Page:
To solve the hardest problems in space, the world’s foremost experts in science and technology must be able to operate across multiple technical disciplines of the space enterprise for the government and commercial sector. As the nation’s trusted partner and the leading FFRDC for space, The Aerospace Corporation is relied upon to support and lead in critical situations where this combination of depth and breadth of technical understanding is paramount.
To ensure that its experts are best positioned for the task, the Aerospace Technical Fellows program aims to fosters such expertise by empowering its technical leaders with the ability to collaborate across the corporation’s many capabilities, harnessing its most forward-looking innovation and unparalleled repository of space-systems knowledge.
Technical Fellows’ early contributions laid the groundwork for much of modern space activity. One of the many examples is how nascent research in atomic clock physics at Aerospace helped set the standard for positioning, navigation and timing critical to today’s GPS system.
Another example is the decades of industry-leading work Aerospace has done in analyzing orbital debris, collision avoidance and reentry break-up, which plays an ever-increasing role in space traffic management in an era of proliferated orbit.
The Technical Fellows serve as principal authorities that enable Aerospace to continue to impact and innovate across a wide range of technical fields, from materials science to remote sensing. Here are just a few of many examples:
- Dr. John Hackwell is designing infrared sensing for wake patterns of maritime vessels as a more effective addition to radar and sonar monitoring for national security at sea
- Dr. Allyson Yarbrough partners with manufacturers and academic institutions to assess and validate commercial off-the-shelf parts that could lower costs and help scale satellite production
- Dr. William Ailor was the first director of the Center for Orbital and Reentry Debris Studies, and continues developing new tools to analyze potential orbital collisions and assess the risks of debris entering the atmosphere
- Dr. James Camparo continues Aerospace’s legacy of precision time-keeping research through chip-sized atomic clocks that will enable interaction among swarms of small satellites
At Aerospace, the Technical Fellows lead multidisciplinary projects while promoting technical cross-pollination and can serve as an emergency response team of sorts for the most critical projects when called upon. They also provide their high-level expertise and technological insight to support enterprise-wide decision-making, such as for internal research and development investments and top-level architectural planning for Aerospace customers.
“The Technical Fellows are essential to the health of Aerospace,” said Dr. David Miller, Chief Technology Officer for Aerospace. “Not only does the program recognize the fundamental role that science and technology play in Aerospace’s mission, but it also provides a promotion path for those thought leaders that Aerospace needs to maintain its technical excellence.”
The Technical Fellows also provide a force multiplier of technical knowledge for Aerospace’s workforce, enabling teams to leverage their expertise in complex projects. Administered by Aerospace’s Office of the Chief Technology Officer, the program represents a leadership career path for scientists and engineers as an alternative to traditional line management roles.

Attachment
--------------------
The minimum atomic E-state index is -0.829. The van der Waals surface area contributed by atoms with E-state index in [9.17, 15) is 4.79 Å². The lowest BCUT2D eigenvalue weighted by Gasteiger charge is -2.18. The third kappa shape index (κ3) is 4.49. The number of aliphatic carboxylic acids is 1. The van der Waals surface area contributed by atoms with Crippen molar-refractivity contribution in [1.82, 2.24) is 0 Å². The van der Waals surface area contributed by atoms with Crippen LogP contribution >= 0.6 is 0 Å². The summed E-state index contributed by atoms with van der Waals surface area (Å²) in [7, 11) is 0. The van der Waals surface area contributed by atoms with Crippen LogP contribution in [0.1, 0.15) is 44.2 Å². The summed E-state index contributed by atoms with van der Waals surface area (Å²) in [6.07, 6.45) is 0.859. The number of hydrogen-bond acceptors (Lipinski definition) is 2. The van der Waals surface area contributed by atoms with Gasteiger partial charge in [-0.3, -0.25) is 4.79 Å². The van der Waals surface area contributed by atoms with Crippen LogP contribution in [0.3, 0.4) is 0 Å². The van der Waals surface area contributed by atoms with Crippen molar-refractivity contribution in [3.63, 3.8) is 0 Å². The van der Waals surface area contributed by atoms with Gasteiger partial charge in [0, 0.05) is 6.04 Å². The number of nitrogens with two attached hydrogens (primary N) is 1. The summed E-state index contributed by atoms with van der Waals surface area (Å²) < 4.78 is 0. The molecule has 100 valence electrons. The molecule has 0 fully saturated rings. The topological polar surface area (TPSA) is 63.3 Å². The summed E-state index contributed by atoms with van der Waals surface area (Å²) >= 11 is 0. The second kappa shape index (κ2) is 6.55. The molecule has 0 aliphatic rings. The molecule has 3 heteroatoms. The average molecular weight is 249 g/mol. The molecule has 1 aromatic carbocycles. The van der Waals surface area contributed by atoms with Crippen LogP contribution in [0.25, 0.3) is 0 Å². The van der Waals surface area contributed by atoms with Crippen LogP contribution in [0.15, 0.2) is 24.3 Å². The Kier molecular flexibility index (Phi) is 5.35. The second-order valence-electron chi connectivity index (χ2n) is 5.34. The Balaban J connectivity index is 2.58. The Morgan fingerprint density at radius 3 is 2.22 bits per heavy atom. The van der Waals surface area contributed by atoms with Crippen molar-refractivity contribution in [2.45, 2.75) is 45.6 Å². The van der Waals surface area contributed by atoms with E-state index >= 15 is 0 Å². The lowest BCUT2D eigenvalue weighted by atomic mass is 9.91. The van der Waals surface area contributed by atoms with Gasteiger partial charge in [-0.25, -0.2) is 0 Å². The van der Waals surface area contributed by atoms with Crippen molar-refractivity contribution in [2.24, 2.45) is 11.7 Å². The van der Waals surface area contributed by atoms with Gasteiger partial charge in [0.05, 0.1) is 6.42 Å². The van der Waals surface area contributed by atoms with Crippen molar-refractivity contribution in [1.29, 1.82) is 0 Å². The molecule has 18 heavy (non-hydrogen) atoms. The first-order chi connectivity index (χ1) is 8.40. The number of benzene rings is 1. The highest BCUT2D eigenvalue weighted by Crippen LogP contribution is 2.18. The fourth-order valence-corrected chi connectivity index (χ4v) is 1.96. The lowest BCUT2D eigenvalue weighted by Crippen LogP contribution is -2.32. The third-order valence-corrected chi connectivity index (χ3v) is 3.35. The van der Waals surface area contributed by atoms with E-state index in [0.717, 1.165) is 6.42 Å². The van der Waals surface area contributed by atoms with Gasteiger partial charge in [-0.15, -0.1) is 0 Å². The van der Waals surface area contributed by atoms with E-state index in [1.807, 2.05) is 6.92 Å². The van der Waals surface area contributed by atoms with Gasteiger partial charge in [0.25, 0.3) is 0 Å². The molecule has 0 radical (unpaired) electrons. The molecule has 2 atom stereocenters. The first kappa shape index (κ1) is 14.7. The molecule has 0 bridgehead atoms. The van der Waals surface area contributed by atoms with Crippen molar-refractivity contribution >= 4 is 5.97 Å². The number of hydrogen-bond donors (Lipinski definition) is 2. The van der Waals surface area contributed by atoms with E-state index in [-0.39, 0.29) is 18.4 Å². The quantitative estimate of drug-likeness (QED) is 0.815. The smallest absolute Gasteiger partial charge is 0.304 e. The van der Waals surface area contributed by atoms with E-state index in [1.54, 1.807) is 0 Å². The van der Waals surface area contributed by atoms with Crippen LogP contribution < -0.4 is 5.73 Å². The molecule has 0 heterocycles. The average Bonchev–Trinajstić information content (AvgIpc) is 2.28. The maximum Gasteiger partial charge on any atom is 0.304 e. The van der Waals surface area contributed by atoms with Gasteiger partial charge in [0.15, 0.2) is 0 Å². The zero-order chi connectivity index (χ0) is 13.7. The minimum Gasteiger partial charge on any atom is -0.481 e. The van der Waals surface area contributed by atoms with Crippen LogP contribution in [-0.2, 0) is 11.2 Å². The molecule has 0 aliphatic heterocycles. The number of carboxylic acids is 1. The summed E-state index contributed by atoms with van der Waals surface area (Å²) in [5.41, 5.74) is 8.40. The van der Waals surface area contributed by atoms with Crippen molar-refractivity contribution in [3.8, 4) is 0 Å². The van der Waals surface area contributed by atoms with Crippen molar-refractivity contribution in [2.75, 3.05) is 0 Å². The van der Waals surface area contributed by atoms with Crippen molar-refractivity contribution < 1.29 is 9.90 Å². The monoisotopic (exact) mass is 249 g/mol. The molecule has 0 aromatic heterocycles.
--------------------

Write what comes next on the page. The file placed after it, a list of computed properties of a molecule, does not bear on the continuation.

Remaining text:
“The Tech Fellows add another layer to the strategic direction of the company,” said Hackwell, who helps manage the program. “They bring a different view of the world into where Aerospace should be going.”
Many Tech Fellows hold patents and publish non-classified work in top scientific journals. They serve on government and commercial advisory boards, bringing their expertise to bear on industry-wide issues.
In conjunction with major professional bodies, Tech Fellows have led international conferences and workshops. Through these activities, they strive to involve others from Aerospace in broader scientific community.
The Tech Fellows leverage their extensive industry networks to partner with research labs, academic institutions and other FFRDCs – consistent with the corporation’s collaborative ethos.
This co-creation process brings outside knowledge to bear, yielding more innovative solutions to the challenges of Aerospace customers.
A Technical Fellow is recognized as having achieved and sustained an unparalleled level of technical excellence in his or her field, and the role is the pinnacle of the technical career path at Aerospace. Currently, there are 33 Tech Fellows spanning every major technical group in the corporation.
Given the Tech Fellows’ accomplishments and stature in their fields, they are also uniquely suited to serve as valuable mentors for the younger professionals at Aerospace, ensuring the retention of corporate values and technical expertise into the future.
In fact, mentorship lies at the core of the program. Both formally and informally, the Tech Fellows play an active role in developing emerging talent and future technical leaders at Aerospace.
“Mentorship is natural to the Tech Fellows,” Hackwell said. “Many of them have done it before they were in the program, so they continue with it and expand their reach.”
Beyond individual mentoring, Tech Fellows facilitate corporate-wide continuing education and support university recruiting to engage diverse, early career talent.
Ultimately, the Tech Fellows contribute unmatched expertise in a range of disciplines for the benefit of the Aerospace and the broader space enterprise.